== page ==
Despite the crushing pressures, Jia battled on. At his worst, he turned to literature as a curative. "The controversy triggered by Fei Du made me more tolerant," Jia said in an interview with Wenhui Daily, "and that is why I could write White Nights (Bai Ye), Earth Gate (Tu Men), Old Gao Village (Gaolaozhuang), Remembering Wolves (Huainianlang) and Local Accent (Qin Qiang)."

While Fei Du won the Prix Femina, a French literary award, in 1997, Qin Qiang earned him the seventh Mao Dun Literary Prize last year.

Concerning the reprint, Jin Shikai, publicity director of Writers Publishing House, refused to answer questions on whether the ban on the book had been officially lifted and also on the number of reprint copies.

Liu Fang, director of the chief editor's office, told China Daily: "The publishing house has only two points to make. First, Jia Pingwa is an outstanding writer. Second, the reprint of Fei Du follows the procedures and complies with the standards of authoritative requirements."

The reprint seems to be largely the same as the 1993 edition. The most obvious change is that the small blank squares, used to denote the deleted characters, have been replaced by the more commonplace rows of dots.

Lin Jinrong, editor in charge of the reprinted edition, said that Jia and the publishing house had jointly decided on the change.

"Why the change? Well, no special reasons. Rows of dots are simply not that conspicuous," Lin answered hesitantly and refused to say more.

Li Jingze, literary critic and editor-in-chief of the Beijing-based journal People's Literature, explained that blank squares were widely used in Ming and Qing erotic novels and indicated a taboo subject. The deliberate imitation of that rule in Fei Du actually made the taboo seem more obvious.

Chen Xiaoming, literary critic and professor with Peking University, said: "The reprint of Fei Du reflects China's increasing progress and tolerance. Literary evaluation has finally shifted from a political and moral orientation to literary merits per se."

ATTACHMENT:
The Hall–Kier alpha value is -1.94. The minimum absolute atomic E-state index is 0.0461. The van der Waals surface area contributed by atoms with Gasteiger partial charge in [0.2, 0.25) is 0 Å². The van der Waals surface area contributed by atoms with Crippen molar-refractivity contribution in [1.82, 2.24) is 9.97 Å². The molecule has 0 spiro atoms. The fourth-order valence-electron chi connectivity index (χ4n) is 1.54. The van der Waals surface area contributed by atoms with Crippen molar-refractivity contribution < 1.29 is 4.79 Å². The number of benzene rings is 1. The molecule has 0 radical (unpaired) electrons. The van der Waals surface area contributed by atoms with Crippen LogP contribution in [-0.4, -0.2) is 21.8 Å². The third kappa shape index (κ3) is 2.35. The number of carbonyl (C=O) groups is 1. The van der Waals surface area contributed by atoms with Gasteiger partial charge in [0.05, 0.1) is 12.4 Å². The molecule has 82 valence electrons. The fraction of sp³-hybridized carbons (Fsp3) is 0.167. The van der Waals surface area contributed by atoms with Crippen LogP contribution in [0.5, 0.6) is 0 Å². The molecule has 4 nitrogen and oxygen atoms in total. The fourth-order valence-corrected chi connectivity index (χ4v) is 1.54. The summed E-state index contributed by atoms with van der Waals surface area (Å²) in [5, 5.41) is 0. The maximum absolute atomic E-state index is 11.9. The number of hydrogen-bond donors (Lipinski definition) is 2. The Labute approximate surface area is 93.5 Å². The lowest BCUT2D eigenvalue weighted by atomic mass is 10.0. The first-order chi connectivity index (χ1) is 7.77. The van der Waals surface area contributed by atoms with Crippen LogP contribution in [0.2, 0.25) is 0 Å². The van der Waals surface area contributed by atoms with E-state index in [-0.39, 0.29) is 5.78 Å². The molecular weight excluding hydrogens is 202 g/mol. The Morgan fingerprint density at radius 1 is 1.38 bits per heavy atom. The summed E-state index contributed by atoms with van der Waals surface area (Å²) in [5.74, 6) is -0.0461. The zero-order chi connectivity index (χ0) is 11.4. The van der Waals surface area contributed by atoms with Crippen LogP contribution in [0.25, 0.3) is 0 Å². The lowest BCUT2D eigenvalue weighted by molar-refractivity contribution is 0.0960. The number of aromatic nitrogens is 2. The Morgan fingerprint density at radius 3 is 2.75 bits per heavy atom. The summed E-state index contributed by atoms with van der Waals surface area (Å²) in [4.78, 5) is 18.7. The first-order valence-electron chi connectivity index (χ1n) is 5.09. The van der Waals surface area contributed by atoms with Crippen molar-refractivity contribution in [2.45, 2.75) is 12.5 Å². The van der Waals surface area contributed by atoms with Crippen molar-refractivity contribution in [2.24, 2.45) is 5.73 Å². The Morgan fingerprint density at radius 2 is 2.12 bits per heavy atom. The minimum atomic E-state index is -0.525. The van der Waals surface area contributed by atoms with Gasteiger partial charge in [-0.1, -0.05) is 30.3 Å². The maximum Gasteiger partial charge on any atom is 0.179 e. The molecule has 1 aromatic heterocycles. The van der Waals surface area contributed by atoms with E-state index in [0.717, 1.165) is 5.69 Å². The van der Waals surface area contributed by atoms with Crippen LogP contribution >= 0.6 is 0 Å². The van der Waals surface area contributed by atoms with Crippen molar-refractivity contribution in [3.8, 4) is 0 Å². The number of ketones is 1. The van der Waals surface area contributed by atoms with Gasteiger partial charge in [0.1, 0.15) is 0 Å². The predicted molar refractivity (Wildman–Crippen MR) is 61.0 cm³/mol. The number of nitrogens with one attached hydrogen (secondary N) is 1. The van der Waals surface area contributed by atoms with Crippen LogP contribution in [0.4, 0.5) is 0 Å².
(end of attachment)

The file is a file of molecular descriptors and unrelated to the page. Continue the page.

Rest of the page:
On the replacement of blank squares with rows of dots, he said: "It might be a publishing strategy although rows of dots depart from the cultural tradition and deprive the text of its ironic effect, they are still better than nothing at all."

Following news of Fei Du's reprint, Jia has declined most interview requests. He told the Xi'an Evening News on July 31 that, "I don't know what more to say other than 'thank you, readers. Thank you, the times'."

Statistics from the Beijing Book Building shows that some 40 copies of Fei Du were picked up the first week it was put on shelves. Staff manning the rows housing Chinese contemporary novels said: "It is pretty good sales for serious novels. Only classics such as Fortress Besieged by Qian Zhongshu and Ordinary World by Lu Yao can match this.

"Of course, it cannot compete with adolescent literature like Guo Jingming's works. Sales are not even close. Guo's books sold 70 to 80 copies a day at its peak."

(China Daily August 6, 2009)